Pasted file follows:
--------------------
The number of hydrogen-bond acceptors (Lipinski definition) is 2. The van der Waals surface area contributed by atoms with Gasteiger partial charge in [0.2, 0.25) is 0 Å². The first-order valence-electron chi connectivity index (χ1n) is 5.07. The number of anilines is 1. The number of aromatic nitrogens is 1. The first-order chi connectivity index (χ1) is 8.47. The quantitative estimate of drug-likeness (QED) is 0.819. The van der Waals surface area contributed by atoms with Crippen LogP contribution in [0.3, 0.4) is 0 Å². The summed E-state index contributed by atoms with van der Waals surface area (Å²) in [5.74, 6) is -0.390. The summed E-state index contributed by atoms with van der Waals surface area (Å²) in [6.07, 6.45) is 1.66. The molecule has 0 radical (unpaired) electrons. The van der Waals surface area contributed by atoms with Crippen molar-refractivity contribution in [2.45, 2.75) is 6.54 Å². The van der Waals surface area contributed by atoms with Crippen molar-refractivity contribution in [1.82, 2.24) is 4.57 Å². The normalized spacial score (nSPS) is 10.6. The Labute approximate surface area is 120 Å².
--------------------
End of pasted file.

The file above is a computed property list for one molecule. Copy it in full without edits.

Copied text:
The number of hydrogen-bond acceptors (Lipinski definition) is 2. The van der Waals surface area contributed by atoms with Gasteiger partial charge in [0.2, 0.25) is 0 Å². The first-order valence-electron chi connectivity index (χ1n) is 5.07. The number of anilines is 1. The number of aromatic nitrogens is 1. The first-order chi connectivity index (χ1) is 8.47. The quantitative estimate of drug-likeness (QED) is 0.819. The van der Waals surface area contributed by atoms with Crippen LogP contribution in [0.3, 0.4) is 0 Å². The summed E-state index contributed by atoms with van der Waals surface area (Å²) in [5.74, 6) is -0.390. The summed E-state index contributed by atoms with van der Waals surface area (Å²) in [6.07, 6.45) is 1.66. The molecule has 0 radical (unpaired) electrons. The van der Waals surface area contributed by atoms with Crippen molar-refractivity contribution in [2.45, 2.75) is 6.54 Å². The van der Waals surface area contributed by atoms with Crippen molar-refractivity contribution in [1.82, 2.24) is 4.57 Å². The normalized spacial score (nSPS) is 10.6. The Labute approximate surface area is 120 Å².